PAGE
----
Leading public health organizations and a growing number of independent health experts are coming together to push health care facilities to make COVID-19 vaccines mandatory for all health care workers. Some experts say such mandates are overdue and that failure for any health care worker to get vaccinated against the deadly pandemic coronavirus is both “unethical and appalling.”
On Tuesday, seven health organizations—including the Society for Healthcare Epidemiology of America, the Association for Professionals in Epidemiology and Infection, the Infectious Diseases Society of America, and the Pediatric Infectious Diseases Society—published a consensus statement, saying that “COVID-19 vaccination should be a condition of employment for all healthcare personnel.”
Fully vaccinating health care workers have the advantage of protecting vulnerable patients, fellow health care workers, and the community overall, they write. And mandates are highly effective at getting high levels of vaccination among health care staff. For decades, many health care facilities have mandated seasonal flu vaccines to great success, they note. In the 2019-2020 flu season, health care facilities that mandated flu vaccines saw 94 percent of workers get vaccinated, while only 70 percent of health workers got vaccinated in facilities without mandates.
The statement, written by more than two dozen experts representing the organizations, is accompanied by guidelines for such mandates, all published in the journal Infection Control & Hospital Epidemiology. The authors also support COVID-19 vaccination for nonemployees working within health care facilities, such as students, contract workers, and volunteers.
Do no harm
As the consensus statement was published Tuesday, three doctors in Boston published a commentary in the Annals of Internal Medicine similarly laying out the case for COVID-19 vaccine mandates for health care workers. “We believe that there is an extra onus on health care workers to protect themselves from SARS-CoV-2 in order to protect patients.”
In an opinion piece published Wednesday in Stat, three health experts at the University of Pennsylvania went further, writing that it is “unethical and appalling” for health care workers to risk exposing patients to SARS-CoV-2 by remaining unvaccinated.
“No vulnerable, immunocompromised patient—older adults, cancer and transplant patients, individuals with HIV/AIDS, and others—trying to beat their disease should have to worry that the people caring for them may be asymptomatic carriers of Covid-19,” the opinion piece read.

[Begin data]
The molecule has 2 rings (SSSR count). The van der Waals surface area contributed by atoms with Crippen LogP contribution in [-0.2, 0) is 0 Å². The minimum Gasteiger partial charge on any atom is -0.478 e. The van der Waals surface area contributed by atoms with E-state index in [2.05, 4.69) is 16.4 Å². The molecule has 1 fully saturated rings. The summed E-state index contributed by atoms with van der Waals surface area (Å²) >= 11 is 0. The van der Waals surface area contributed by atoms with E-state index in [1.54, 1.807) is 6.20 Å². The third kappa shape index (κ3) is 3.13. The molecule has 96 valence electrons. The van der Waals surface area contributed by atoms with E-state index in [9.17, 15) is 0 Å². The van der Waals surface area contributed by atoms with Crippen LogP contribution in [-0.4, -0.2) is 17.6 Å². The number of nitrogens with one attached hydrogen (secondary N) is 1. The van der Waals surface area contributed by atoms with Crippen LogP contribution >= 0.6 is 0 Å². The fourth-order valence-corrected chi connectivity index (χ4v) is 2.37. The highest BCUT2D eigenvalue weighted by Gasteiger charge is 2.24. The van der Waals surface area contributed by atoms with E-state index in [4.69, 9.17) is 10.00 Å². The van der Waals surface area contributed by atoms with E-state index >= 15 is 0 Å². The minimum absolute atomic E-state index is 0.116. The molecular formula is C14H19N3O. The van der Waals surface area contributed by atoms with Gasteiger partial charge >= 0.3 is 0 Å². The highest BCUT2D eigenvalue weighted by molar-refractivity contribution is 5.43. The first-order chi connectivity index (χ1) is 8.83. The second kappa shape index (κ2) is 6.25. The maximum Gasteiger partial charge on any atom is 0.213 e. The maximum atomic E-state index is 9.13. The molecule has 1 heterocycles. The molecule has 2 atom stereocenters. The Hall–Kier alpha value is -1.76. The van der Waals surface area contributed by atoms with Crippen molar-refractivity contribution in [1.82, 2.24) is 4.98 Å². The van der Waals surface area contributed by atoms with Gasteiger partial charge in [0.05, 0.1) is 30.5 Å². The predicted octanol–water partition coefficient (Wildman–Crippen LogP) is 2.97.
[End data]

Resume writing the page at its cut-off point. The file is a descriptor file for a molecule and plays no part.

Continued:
“Vaxxed or axed”
The piece, titled “Vaxxed or axed: To protect patients, every health care worker must be vaccinated,” was written by Ezekiel Emanuel (the co-director of the Healthcare Transformation Institute at the University of Pennsylvania) as well as medical ethicists Patricia Hong and Matthew Guido.
They emphasize that vaccination is particularly critical in nursing homes, which have elderly residents who are highly vulnerable to COVID-19. Since the start of June, the writers note that there continues to be roughly 150 COVID-19 deaths per week among nursing home residents. Though nearly 80 percent of nursing home residents have already been vaccinated, only 55 percent of nursing home staff have been vaccinated nationwide.
In contrast, more than 96 percent of physicians reported being fully vaccinated against COVID-19 in a poll by the American Medical Association last month. Of the unvaccinated doctors, 45 percent said they planned to get vaccinated.
While elderly and immunocompromised patients are clearly at risk from unvaccinated health workers, other health experts expressed concern for children, most of whom are not yet eligible to receive a COVID-19 vaccine.
“Children’s hospitals literally have a vast majority of their patients unvaccinated—and yet, most children’s hospitals that I’m aware of have not mandated this,” Ashish Jha, dean of Brown University’s School of Public Health, told the Washington Post. “That strikes me as particularly stunning. And I don’t understand that.”
Many experts suggest that health care facilities may be holding back on mandates for fear of generating controversy or even fears of facing legal challenges.
“None of these are valid excuses,” Dr. Emanuel and his co-authors write in Stat. “Leadership requires taking the moral road even when it isn’t popular. And medical ethics—backed by recent regulatory and court decisions—supports the mandate decision as the best course for the nation’s health.”
In May, the federal Equal Employment Opportunity Commission determined that employers can indeed mandate COVID-19 vaccination, given reasonable accommodations.
Recently, a group of 117 health care workers made headlines for protesting and suing a Houston-based Methodist hospital system for mandating COVID-19 vaccines. A federal judge swiftly dismissed the lawsuit, calling some of their arguments against the mandate “reprehensible.”
“Methodist is trying to do their business of saving lives without giving them the COVID-19 virus,” US District Judge Lynn Hughes wrote in a scathing dismissal order. “It is a choice made to keep staff, patients, and their families safer.”
In the end, the mandate at Methodist was highly successful, with about 97 percent of the hospital system’s 26,000 employees getting vaccinated. A vocal minority of just 153 workers lost their jobs for refusing to get vaccinated.